Here is my free advise to headline writers: please use “Maybe” for the countries that vote “No with comments” on DIS 29500 (Office Open XML).
Those are effectively the four major votes that can be given on an ISO standard by a national body. As always, the best place for disinformation on votes is headlines.
An vote by a national body of “No with comments” is a “Maybe”, and not an absolute “No”. Looking at it more, I wouldn’t now go as far as Job Bosak’s comment that “No with comments” is the same as “Conditional approval”, however. What really matters is the particular comments: if they are doable or reasonable and inline with goals of the standard and the proposer’s conception of the standard, (and if no-one’s hair is on fire) then No means Yes. But if the comments are undoable or unreasonable or out-of-scope for the standard’s goals or depart from what is acceptable to the proposer, the No means No.
As in “New Zealand says Maybe!”, “India says Maybe!”, “Japan says Maybe”, “China says Maybe”, “Brazil says Maybe”, and so on. Is is not so difficult is it? (Now even then there is scope for variation: “New Zealand says Maybe but probably not” or “Japan says Maybe, but probably” for example. But that would require actually research.)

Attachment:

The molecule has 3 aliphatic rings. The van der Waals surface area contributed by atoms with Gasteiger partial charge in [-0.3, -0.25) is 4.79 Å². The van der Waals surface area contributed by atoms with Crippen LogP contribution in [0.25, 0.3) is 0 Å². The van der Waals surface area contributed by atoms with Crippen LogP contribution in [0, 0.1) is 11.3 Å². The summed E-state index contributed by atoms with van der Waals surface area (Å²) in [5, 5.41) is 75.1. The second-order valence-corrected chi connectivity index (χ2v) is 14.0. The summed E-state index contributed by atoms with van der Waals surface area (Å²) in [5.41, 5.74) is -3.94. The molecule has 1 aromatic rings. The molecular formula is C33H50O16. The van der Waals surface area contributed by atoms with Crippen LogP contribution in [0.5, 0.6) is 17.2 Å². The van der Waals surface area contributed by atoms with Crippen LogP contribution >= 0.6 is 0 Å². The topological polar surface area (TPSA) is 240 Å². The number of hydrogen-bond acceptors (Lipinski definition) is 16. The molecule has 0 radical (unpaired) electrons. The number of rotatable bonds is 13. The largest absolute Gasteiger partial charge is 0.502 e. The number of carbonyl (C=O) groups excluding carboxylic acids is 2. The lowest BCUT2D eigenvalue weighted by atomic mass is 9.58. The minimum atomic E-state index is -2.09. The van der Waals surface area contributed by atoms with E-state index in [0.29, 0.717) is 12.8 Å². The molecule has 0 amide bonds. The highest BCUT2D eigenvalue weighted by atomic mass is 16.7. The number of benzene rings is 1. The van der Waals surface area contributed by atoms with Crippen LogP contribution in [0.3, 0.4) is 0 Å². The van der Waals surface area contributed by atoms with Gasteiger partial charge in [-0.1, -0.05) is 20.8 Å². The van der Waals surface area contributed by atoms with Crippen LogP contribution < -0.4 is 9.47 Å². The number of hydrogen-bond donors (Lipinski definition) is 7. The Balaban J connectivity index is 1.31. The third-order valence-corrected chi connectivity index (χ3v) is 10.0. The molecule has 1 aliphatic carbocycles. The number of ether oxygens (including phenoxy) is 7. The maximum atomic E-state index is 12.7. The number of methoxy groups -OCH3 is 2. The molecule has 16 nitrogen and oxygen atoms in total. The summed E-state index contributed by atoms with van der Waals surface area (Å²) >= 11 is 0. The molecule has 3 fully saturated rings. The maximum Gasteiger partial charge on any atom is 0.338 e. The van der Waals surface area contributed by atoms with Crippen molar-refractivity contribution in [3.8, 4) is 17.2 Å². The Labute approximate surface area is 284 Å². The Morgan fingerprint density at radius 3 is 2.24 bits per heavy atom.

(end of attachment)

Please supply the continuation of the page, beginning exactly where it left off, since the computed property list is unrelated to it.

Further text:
And for journalists struggling to write the story well, here is another big tip: the votes are on particular drafts and the technical and editorial issues in them. So when there is a “No with comments” vote, that is a vote on the particular draft — a book in progress — not on the underlying technology. A careful writer will distinguish between DIS 29500 (the book being voted on) and Office Open XML (the technology.) Sometimes this distinction does not make a difference, but sometimes it really does, especially in the case of “No with comments” where you may be in favour of having a standard for the technology but want some improvements in the draft. In that situation, treating “No with comments” as the same as “No” misrepresents the process.